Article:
Wicker gives thanks for America’s enduring freedom
Published 7:00 am Thursday, November 27, 2014
One of the greatest blessings to remember this Thanksgiving is the gift of freedom, which brave Americans have fought for throughout our history. This year is an especially meaningful time to celebrate the enduring strength of liberty in America. Two hundred years ago, Francis Scott Key penned the patriotic poem that would later become the lyrics to our national anthem.
Defending the Land of the Free
Often overlooked in U.S. history, the War of 1812 proved the might of a young America, which was once again engaged in war with Great Britain. On the morning of September 14, 1814, Francis Scott Key saw the U.S. flag raised above Fort McHenry in Baltimore after a prolonged attack by the British. He wrote the question, “Does that star-spangled banner yet wave, O’er the land of the free and the home of the brave?” American forces had prevailed through the night amid “the rockets’ red glare,” but the victory was hardly a guarantee of lasting freedom. With this question, our “Star-Spangled Banner” challenges each generation to defend and protect the land of the free. We are eternally grateful for the service members and their families who have responded to this call.
Remembering Vaclav Havel
We should be proud that America’s legacy of freedom has become an example for countries around the world. One of the greatest defenders of democracy was Vaclav Havel, an outspoken critic of communist rule in Czechoslovakia. During the Cold War, his message of hope, broadcast by uncensored outlets like Radio Free Europe and Radio Liberty (RFE/RL), gave people under oppressive regimes the belief that they could demand change. Today, RFE/RL broadcasts in 21 countries where a free press is still banned or compromised.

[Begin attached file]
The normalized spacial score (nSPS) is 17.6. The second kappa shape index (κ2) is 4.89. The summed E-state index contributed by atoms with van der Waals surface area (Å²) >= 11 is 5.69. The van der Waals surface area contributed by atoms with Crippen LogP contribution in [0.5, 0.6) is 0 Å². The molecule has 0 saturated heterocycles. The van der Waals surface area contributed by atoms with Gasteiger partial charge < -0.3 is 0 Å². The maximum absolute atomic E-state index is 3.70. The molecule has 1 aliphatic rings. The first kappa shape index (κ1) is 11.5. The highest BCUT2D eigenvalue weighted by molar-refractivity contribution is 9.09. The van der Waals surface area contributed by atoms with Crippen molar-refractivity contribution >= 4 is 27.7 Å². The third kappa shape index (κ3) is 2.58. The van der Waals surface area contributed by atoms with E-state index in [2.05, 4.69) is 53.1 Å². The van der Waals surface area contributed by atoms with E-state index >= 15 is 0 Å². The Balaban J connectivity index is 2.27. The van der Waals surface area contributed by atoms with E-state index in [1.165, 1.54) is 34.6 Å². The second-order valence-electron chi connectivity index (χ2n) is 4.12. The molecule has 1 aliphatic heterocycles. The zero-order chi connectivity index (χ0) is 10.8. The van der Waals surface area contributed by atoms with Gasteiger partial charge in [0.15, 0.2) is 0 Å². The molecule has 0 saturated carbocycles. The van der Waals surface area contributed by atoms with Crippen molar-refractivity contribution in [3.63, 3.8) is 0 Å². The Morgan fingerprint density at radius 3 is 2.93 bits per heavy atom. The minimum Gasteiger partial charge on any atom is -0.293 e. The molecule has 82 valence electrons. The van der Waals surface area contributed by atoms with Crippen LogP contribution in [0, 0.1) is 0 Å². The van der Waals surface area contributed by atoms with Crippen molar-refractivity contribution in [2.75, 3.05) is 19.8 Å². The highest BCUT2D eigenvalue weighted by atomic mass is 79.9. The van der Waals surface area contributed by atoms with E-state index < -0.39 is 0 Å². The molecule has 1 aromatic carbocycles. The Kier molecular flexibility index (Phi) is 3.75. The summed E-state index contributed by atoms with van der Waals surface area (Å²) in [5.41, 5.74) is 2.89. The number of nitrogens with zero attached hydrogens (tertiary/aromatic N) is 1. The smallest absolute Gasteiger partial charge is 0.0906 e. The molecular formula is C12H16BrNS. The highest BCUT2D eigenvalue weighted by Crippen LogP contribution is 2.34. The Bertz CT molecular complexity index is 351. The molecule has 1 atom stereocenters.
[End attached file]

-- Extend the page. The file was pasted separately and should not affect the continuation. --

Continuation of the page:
Earlier this month, I was part of an important tribute commemorating the 25th anniversary of the Velvet Revolution, when Czechs and Slovaks peacefully overthrew the communist government. I was honored with the Vaclav Havel Defender of Freedom Award for my longtime support of a free press, including the continued broadcast of RFE/RL in the Balkans and Iraq.
The award was presented to me by former secretary of state Madeleine Albright, who fled Czechoslovakia with her family as a child. It celebrates the inspiring legacy of Vaclav Havel as a playwright, activist, and first president of the Czech Republic. On November 19, he became the fourth international leader to be honored with a bust in the U.S. Capitol’s Freedom Foyer.
Freedom’s Current Challenges
Despite the progress that has been made since the end of the Cold War, freedom is still threatened in many places of the world, from Ukraine to Hong Kong. Particularly heartbreaking is the religious persecution escalating in the Middle East. Americans were horrified to learn earlier this year that the Islamic State of Iraq and Syria (ISIS) was ruthlessly targeting Christians and other religious minorities for their faith. In an attempt to establish a 7th-century-style Islamic caliphate, ISIS has forced thousands of Christians to flee, convert, or be killed.
I am hopeful the pursuit of freedom will overcome these challenges and that the will of the people can be heard. As President Ronald Reagan reminded us, “Freedom is never more than one generation away from extinction. We didn’t pass it to our children in the bloodstream. It must be fought for, protected, and handed on for them to do the same.”
By Senator Roger Wicker